“Judges are not immune to emotions, whether happy, sad, scared or whatever,” Teske said. “No training in law school gives us emotional immunity, but unfortunately it can create in us the self-perception that we are immune. We are trained in a skill that requires us to be objective, think on our feet and reason with logic; all those things that Spock on ‘Star Trek’ did well.
I am sure none of these judges were aware that LSU losing a game would affect their decisions that week in court. If it can happen with a football game, imagine the implications of implicit bias in our decisions? Or better yet, especially white judges, the implication of ‘white privilege’ in decision making?”
Professor Andy Billings at the University of Alabama's College of Communication and Information Sciences said football works its way into the personal lives of fans throughout the Southeastern Conference. This is especially true in states without professional football teams. There, fans place all of their hopes and enthusiasm on their college team's weekly game, in a sport where a major upset could decide the outcome of an entire season.
"It’s football culture combined with emergency," Billings said. "Because of that, you live and die on every weekend. You have people that can’t show up to church the next day or can’t show up for schools two days later, because they are still recovering from a loss."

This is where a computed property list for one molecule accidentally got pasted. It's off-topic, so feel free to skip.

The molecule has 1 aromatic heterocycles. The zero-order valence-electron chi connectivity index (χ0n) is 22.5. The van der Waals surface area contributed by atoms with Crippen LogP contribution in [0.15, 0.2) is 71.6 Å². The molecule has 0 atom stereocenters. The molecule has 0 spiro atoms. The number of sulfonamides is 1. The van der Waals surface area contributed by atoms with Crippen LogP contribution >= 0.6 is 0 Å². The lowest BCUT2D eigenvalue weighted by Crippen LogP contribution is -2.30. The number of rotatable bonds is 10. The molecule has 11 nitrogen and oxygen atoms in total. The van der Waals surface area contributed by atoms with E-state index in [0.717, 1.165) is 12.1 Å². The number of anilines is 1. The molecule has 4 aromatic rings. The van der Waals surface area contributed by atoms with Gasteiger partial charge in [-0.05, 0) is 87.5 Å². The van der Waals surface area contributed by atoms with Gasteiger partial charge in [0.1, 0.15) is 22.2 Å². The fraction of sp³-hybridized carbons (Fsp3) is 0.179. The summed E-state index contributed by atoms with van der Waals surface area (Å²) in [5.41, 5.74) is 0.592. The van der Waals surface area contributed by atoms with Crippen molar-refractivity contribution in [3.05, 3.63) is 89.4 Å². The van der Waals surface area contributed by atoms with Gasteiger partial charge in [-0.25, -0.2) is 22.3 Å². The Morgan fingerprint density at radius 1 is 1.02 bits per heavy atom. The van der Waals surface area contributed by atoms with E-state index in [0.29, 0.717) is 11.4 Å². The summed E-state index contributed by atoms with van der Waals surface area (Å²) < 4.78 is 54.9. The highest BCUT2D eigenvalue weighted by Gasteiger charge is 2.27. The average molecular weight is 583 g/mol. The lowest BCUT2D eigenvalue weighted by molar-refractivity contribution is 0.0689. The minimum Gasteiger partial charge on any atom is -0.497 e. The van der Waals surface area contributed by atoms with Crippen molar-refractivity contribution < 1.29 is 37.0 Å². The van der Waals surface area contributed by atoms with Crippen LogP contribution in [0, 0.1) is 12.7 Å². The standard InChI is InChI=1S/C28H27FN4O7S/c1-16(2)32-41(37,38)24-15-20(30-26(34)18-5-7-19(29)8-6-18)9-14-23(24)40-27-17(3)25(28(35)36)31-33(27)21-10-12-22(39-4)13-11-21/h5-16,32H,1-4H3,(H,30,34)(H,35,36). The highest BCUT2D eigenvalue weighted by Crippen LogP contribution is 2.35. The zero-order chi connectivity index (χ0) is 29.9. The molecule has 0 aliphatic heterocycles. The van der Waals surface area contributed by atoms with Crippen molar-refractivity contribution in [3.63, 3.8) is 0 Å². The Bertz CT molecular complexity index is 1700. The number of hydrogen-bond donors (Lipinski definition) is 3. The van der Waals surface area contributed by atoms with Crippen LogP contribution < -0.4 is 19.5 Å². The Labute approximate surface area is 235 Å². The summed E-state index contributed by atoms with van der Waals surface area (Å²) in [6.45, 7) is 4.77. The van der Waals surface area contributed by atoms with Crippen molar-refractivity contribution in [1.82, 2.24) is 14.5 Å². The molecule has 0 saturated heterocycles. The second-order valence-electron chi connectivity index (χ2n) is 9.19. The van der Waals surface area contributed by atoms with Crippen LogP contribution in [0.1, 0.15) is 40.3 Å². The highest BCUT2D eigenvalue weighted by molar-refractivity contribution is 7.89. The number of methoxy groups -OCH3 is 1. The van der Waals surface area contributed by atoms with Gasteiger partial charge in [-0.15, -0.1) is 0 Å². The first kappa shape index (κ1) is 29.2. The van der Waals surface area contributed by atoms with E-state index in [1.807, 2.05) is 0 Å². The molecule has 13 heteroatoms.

Billings said SEC fans build their identities around their favorite team, so when that team loses, the fan also feels defeated. It is common for people to look for something else to out their frustrations on.
"You want to have something to blame that doesn’t hinder your own identity," Billings said. "The most common trope we have is blaming the officials ... but there are other ways of mitigating that, as well."
Billings said he thinks these personal connections to football teams are becoming stronger in the SEC, as the football coaches' salaries increase into the multi-millions. The more money people spend, the more invested they feel in the team's performance.
"It is a core part of who you are," Billings said. "You choose a camp, you stick with it, and it’s part of your DNA. You will see people whose household income is $30,000 or less, but do they have season tickets for Alabama, yes. Any disposable income many people have is being directly invested in the football team. Especially in Alabama, they want to be connected to a successful football program. SEC football has always been big, but never have we poured this amount of resources [in to] college football as we have at this state in time."
Teske and Rachel Gassert, policy director at the Louisiana Center for Children’s Rights, agreed that the study shows why a more involved, regulated oversight system is necessary to ensure juvenile defendants are not being unfairly punished.
“We see the effects of bias — especially unconscious bias — in many aspects of the juvenile justice system,” Gassert said. “That’s why it’s essential that we create fair and objective processes and establish sufficient checks and balances, including training and robust funding for juvenile public defense.”